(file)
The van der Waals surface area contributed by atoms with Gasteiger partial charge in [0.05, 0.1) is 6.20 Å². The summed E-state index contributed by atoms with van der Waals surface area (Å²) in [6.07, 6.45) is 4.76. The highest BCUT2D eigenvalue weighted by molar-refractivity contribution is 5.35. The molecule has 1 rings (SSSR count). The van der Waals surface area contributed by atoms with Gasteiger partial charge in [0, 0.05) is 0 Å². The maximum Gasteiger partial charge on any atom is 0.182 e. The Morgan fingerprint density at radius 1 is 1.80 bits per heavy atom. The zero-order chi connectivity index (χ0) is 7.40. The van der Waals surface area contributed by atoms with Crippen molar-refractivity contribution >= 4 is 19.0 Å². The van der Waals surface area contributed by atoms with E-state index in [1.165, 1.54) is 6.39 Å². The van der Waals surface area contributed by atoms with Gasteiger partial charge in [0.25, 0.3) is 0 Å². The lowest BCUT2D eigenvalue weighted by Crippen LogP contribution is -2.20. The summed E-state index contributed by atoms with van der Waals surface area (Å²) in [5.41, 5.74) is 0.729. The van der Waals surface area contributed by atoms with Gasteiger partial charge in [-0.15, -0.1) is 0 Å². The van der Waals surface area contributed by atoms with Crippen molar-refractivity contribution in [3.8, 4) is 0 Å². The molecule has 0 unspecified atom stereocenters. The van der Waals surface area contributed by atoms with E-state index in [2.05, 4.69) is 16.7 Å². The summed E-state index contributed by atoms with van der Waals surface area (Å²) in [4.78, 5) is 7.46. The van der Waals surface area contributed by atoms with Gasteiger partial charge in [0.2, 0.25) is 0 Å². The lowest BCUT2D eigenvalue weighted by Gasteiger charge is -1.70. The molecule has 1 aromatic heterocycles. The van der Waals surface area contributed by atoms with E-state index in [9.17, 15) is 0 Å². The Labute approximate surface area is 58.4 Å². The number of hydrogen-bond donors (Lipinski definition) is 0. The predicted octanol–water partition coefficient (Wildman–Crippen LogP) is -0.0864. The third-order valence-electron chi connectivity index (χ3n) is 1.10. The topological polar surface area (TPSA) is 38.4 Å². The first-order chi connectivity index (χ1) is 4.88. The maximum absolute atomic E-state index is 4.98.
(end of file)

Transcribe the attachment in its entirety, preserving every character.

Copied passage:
The van der Waals surface area contributed by atoms with Gasteiger partial charge in [0.05, 0.1) is 6.20 Å². The summed E-state index contributed by atoms with van der Waals surface area (Å²) in [6.07, 6.45) is 4.76. The highest BCUT2D eigenvalue weighted by molar-refractivity contribution is 5.35. The molecule has 1 rings (SSSR count). The van der Waals surface area contributed by atoms with Gasteiger partial charge in [0, 0.05) is 0 Å². The maximum Gasteiger partial charge on any atom is 0.182 e. The Morgan fingerprint density at radius 1 is 1.80 bits per heavy atom. The zero-order chi connectivity index (χ0) is 7.40. The van der Waals surface area contributed by atoms with Crippen molar-refractivity contribution >= 4 is 19.0 Å². The van der Waals surface area contributed by atoms with E-state index in [1.165, 1.54) is 6.39 Å². The van der Waals surface area contributed by atoms with Gasteiger partial charge in [0.25, 0.3) is 0 Å². The lowest BCUT2D eigenvalue weighted by Crippen LogP contribution is -2.20. The summed E-state index contributed by atoms with van der Waals surface area (Å²) in [5.41, 5.74) is 0.729. The van der Waals surface area contributed by atoms with Gasteiger partial charge in [-0.15, -0.1) is 0 Å². The van der Waals surface area contributed by atoms with Crippen molar-refractivity contribution in [3.8, 4) is 0 Å². The molecule has 0 unspecified atom stereocenters. The van der Waals surface area contributed by atoms with E-state index in [2.05, 4.69) is 16.7 Å². The summed E-state index contributed by atoms with van der Waals surface area (Å²) in [4.78, 5) is 7.46. The van der Waals surface area contributed by atoms with Gasteiger partial charge in [0.2, 0.25) is 0 Å². The lowest BCUT2D eigenvalue weighted by Gasteiger charge is -1.70. The molecule has 1 aromatic heterocycles. The van der Waals surface area contributed by atoms with E-state index in [9.17, 15) is 0 Å². The Labute approximate surface area is 58.4 Å². The number of hydrogen-bond donors (Lipinski definition) is 0. The predicted octanol–water partition coefficient (Wildman–Crippen LogP) is -0.0864. The third-order valence-electron chi connectivity index (χ3n) is 1.10. The topological polar surface area (TPSA) is 38.4 Å². The first-order chi connectivity index (χ1) is 4.88. The maximum absolute atomic E-state index is 4.98.